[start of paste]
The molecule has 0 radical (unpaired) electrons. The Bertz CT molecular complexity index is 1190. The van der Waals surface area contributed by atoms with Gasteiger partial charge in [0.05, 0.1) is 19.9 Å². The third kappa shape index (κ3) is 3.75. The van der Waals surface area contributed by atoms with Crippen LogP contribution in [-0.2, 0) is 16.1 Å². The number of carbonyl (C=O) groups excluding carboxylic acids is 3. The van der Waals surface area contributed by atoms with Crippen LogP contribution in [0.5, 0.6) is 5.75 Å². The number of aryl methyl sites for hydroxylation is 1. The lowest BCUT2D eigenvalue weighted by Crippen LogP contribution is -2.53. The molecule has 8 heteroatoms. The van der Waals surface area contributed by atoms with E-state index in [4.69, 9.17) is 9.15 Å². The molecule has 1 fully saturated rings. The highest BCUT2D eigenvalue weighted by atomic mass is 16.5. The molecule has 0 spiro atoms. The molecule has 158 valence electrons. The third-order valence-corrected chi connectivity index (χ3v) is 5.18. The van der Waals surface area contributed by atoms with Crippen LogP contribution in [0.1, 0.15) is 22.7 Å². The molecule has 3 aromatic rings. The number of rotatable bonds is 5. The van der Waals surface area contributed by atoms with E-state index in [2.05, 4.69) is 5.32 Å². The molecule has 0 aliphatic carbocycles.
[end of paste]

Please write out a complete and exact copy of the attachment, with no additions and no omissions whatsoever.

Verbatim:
The molecule has 0 radical (unpaired) electrons. The Bertz CT molecular complexity index is 1190. The van der Waals surface area contributed by atoms with Gasteiger partial charge in [0.05, 0.1) is 19.9 Å². The third kappa shape index (κ3) is 3.75. The van der Waals surface area contributed by atoms with Crippen LogP contribution in [-0.2, 0) is 16.1 Å². The number of carbonyl (C=O) groups excluding carboxylic acids is 3. The van der Waals surface area contributed by atoms with Crippen LogP contribution in [0.5, 0.6) is 5.75 Å². The number of aryl methyl sites for hydroxylation is 1. The lowest BCUT2D eigenvalue weighted by Crippen LogP contribution is -2.53. The molecule has 8 heteroatoms. The van der Waals surface area contributed by atoms with E-state index in [4.69, 9.17) is 9.15 Å². The molecule has 1 fully saturated rings. The highest BCUT2D eigenvalue weighted by atomic mass is 16.5. The molecule has 0 spiro atoms. The molecule has 158 valence electrons. The third-order valence-corrected chi connectivity index (χ3v) is 5.18. The van der Waals surface area contributed by atoms with Crippen LogP contribution in [0.1, 0.15) is 22.7 Å². The molecule has 3 aromatic rings. The number of rotatable bonds is 5. The van der Waals surface area contributed by atoms with E-state index in [2.05, 4.69) is 5.32 Å². The molecule has 0 aliphatic carbocycles.